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Bennington announced his departure from STP in 2015 to focus solely on Linkin Park. A month later, on Dec. 3, Weiland was found dead on his tour bus in Minnesota. A lethal cocktail of cocaine, pills, and alcohol found in his system lead to what has been ruled an accidental overdose.

"Let us start by saying thank you for sharing your life with us. Together we crafted a legacy of music that has given so many people happiness and great memories," the band's surviving members — guitarist Dean DeLeo, bassist Robert DeLeo, and drummer Eric Kretz released in a statement following his death.

"The memories are many, and they run deep for us. We know amidst the good and the bad you struggled, time and time again. It's what made you who you were. Part of that gift was part of your curse."

Bennington would commit suicide in 2017.

Gutt wasn't really in the market for a job when STP began soliciting for new singers in 2016. At the time, he was overseas with his band Rival City Heights, who had embarked on a tour throughout the Middle East opening for Trapt. Over the course of several months, STP rifled through over 20,000 submissions, and though they managed to narrow their search down to 29 hopefuls, they were not convinced they had found the one. When Gutt returned home, he bypassed the submission process, receiving an invitation to audition after a friend tipped off STP bassist Robert DeLeo, who was performing in Johnny Depp's supergroup Hollywood Vampires at a show at DTE Energy Music Theatre.

"I was one of those guys who no matter who they got, I would have been standing in the back of the room with my arms crossed going, 'No, no I could have done that way better,'" Gutt says. "So you know what, why don't I just go do it then. I already know what everyone is going to say, all the negativity. I've already gone through it all in my mind, so nothing surprises me. I've got thick skin."

"I was one of the last people to walk in," he says. "My thing was just getting in the room — if I can get in the room I can get the gig."

And he did.

The audition consisted of seven STP songs, including "Interstate Love Song," "Big Empty," "Dead and Bloated," "Vasoline," and "Sour Girl." Gutt chose to start with "Piece of Pie" from the band's 1992 debut, Core, because it is the most challenging to sing.

"There are certain things that I'll try to sing something like Scott, but then after awhile I have to go back and re-listen to it," he says. "It's how I remember it in my mind, as opposed to doing an imitation of it."

"We were asking a lot from a new singer, someone who was able to not only honor the past, but move forward as a band making new records," Robert DeLeo admits when asked about the selection process. "We needed someone that was going to have the balls to step out on stage and make it happen live, also. We felt Jeff was going to be best at handling all this."

In November 2017, the band performed for the first time with Gutt during a secret performance at the Troubadour in Los Angeles. Four months later, STP released its first album in eight years. The band's self-titled re-introduction stormed the rock charts (it peaked at 24 on the U.S. Billboard 200), and included the churning single "Meadow" — a song Gutt helped write on his first day.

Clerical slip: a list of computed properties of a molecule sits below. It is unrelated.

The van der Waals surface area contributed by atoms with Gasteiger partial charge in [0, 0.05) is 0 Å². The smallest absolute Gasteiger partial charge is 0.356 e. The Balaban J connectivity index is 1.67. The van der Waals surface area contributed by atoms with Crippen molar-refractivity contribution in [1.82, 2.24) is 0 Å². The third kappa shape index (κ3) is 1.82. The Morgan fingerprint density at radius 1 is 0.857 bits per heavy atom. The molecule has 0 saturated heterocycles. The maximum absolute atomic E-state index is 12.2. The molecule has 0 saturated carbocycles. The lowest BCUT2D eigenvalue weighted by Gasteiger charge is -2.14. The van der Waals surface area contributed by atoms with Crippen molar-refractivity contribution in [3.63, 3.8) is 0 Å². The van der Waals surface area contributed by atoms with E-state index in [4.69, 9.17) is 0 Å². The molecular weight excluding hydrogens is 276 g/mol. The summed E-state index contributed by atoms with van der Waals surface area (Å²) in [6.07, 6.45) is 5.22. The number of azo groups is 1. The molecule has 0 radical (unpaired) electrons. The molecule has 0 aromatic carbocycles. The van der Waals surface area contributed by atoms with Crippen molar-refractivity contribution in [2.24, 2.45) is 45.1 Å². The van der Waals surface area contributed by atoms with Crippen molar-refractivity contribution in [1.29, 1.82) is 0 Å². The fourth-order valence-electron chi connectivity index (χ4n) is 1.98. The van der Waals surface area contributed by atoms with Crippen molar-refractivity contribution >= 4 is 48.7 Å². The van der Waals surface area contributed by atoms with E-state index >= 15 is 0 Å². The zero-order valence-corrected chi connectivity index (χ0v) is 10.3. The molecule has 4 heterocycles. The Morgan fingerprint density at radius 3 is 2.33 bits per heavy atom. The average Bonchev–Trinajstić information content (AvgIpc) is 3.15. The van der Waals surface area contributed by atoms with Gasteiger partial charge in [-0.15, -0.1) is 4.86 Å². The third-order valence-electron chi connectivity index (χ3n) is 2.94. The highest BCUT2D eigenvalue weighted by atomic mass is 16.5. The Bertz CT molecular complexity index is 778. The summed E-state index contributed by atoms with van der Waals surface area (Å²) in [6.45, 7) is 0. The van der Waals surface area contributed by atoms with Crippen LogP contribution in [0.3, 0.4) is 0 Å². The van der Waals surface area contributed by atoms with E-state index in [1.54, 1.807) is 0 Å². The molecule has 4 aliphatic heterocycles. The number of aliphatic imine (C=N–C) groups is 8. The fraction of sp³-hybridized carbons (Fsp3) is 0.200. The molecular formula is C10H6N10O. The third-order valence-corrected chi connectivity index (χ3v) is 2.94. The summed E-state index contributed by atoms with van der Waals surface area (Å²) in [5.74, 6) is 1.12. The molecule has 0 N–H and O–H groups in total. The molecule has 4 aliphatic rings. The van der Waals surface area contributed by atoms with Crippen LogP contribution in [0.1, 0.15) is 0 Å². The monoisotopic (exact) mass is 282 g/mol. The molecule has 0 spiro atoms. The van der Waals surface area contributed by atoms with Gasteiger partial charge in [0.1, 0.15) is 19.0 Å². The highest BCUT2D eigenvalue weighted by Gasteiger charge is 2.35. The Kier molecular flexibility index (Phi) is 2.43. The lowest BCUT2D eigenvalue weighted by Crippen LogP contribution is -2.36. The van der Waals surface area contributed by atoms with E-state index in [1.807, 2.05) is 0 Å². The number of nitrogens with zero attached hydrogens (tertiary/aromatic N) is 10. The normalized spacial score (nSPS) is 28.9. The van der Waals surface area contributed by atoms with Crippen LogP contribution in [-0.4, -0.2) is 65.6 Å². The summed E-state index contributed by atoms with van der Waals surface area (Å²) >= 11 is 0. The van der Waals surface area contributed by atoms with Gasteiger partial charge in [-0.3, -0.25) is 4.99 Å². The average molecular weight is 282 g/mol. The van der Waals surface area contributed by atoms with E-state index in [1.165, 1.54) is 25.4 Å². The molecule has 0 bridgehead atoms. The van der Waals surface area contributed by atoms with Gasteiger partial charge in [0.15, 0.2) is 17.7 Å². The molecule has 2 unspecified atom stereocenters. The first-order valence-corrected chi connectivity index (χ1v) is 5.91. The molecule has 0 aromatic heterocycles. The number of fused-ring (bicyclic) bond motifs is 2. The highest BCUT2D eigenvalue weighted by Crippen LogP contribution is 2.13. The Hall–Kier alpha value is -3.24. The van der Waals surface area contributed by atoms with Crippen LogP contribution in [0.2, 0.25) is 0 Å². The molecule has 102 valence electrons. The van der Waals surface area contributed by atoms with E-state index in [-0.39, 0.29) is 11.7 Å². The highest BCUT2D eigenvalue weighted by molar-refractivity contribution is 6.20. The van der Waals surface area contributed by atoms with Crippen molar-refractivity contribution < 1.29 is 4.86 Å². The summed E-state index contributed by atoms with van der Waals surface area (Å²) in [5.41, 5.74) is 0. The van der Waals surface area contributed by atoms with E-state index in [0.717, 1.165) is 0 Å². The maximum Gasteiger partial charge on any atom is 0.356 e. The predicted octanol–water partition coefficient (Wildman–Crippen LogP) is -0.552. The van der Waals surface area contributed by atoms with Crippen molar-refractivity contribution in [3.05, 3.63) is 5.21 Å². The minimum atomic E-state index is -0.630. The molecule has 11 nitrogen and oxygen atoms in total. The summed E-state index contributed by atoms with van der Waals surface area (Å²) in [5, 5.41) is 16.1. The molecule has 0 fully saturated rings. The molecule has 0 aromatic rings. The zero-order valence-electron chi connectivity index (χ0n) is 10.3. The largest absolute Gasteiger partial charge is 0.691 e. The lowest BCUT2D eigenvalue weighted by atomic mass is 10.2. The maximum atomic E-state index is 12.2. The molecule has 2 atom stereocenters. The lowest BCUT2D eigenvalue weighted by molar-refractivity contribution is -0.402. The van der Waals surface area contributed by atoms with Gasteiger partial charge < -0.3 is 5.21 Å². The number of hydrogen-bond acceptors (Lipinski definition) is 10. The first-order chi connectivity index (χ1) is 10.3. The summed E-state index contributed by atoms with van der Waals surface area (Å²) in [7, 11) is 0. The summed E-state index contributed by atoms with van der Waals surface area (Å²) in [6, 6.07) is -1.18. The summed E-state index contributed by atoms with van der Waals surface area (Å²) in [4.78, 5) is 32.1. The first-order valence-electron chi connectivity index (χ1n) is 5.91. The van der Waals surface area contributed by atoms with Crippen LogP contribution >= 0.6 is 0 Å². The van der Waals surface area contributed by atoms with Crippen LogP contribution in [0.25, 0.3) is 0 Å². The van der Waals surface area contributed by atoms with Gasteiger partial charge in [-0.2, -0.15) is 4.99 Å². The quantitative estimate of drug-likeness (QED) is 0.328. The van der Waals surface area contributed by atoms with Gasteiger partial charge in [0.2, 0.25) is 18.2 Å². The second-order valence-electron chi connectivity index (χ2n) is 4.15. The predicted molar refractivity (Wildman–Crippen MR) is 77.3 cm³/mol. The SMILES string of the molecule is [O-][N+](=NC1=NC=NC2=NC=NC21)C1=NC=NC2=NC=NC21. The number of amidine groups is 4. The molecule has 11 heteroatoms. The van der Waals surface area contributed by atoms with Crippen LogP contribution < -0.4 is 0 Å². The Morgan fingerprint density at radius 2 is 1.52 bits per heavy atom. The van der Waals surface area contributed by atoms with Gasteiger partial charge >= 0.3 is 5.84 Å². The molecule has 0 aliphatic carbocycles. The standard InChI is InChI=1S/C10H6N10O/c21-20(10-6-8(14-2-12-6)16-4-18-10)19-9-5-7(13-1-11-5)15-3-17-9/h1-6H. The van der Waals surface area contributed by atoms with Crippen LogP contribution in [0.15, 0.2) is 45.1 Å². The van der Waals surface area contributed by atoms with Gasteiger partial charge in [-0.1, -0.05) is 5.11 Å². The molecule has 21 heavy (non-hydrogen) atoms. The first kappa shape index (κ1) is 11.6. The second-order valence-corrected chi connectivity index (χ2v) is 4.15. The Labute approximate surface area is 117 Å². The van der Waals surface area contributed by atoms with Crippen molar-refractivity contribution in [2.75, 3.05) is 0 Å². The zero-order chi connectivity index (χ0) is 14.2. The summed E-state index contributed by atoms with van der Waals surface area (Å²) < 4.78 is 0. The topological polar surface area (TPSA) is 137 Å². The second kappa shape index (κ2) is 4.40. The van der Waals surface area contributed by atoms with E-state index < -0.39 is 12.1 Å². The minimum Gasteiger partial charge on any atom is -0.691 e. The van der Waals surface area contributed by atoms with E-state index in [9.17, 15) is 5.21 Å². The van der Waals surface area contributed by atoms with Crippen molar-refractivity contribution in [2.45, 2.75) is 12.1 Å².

"I just do what the music tells me to do," Gutt says when asked about writing and recording with the band. He describes his time so far as being supportive and collaborative, but he remains humbled by the tenure and experience of his bandmates, and says he comes into writing sessions open-minded and without intent.

Looking to the future, there are a few STP songs that haven't made it onto the setlists because, for Gutt, it's personal. "Sour Girl," Gutt admits, is tough for him because of where Weiland was in his life when it was released. "Scott had just got out of jail," he explains. "It's about one of his ex-wives and he's calling her a 'sour girl' — to sing that is a little uncomfortable for me." And 2001's "Wonderful" remains off the table because it feels too much like Weiland's autobiography.

"There's enough hits that we can sustain ourselves for a little while before we do something special for Scott," he says. "Other than that, I'm not really trying to go out of my way to get to those yet."

What is perhaps most remarkable about Gutt's journey isn't so much how he got here or how long it took, but moreso it's the task he has been entrusted with — and the fact that in only a few short months, he has proven himself not just worthy but fully capable.

"We are finally looking forward to hope and creativity rather than being tragic," DeLeo says of STP's future with Gutt. "Great things come out of tragedy."

Gutt confesses that his STP bandmates have never watched any of his X Factor episodes (though he says they think it's pretty wild) and acknowledges attaining this level of success late in life, going on to say that if this opportunity would have been available to him 20 years ago he would likely be dead. Though he says he regrettably hasn't spent as much time in Michigan since going full force with the band as he would like, he recognizes the sacrifices required to keep the dream alive.

"I'm not trying to be Scott or Chester," Gutt explains. " I want people to remember who they were, too. I want people to be able to bring their kids to shows and talk about Scott and teach them who Scott was instead of letting it die with them."

"I just have to go out there every night, give it my best shot and let the chips fall where they may," he adds. "At the end of the day, I'm here for my son and our future, to be the dad I always wanted to be and in the position I always wanted to be in. I'm not really scared of anything."

Stone Temple Pilots will perform with Bush and the Cult at 6:30 p.m. on Tuesday, July 24 at Michigan Lottery Amphitheater at Freedom Hill; 14900 Metro Pkwy., Sterling Heights; 586-268-9700; 313presents.com; Tickets start at $21.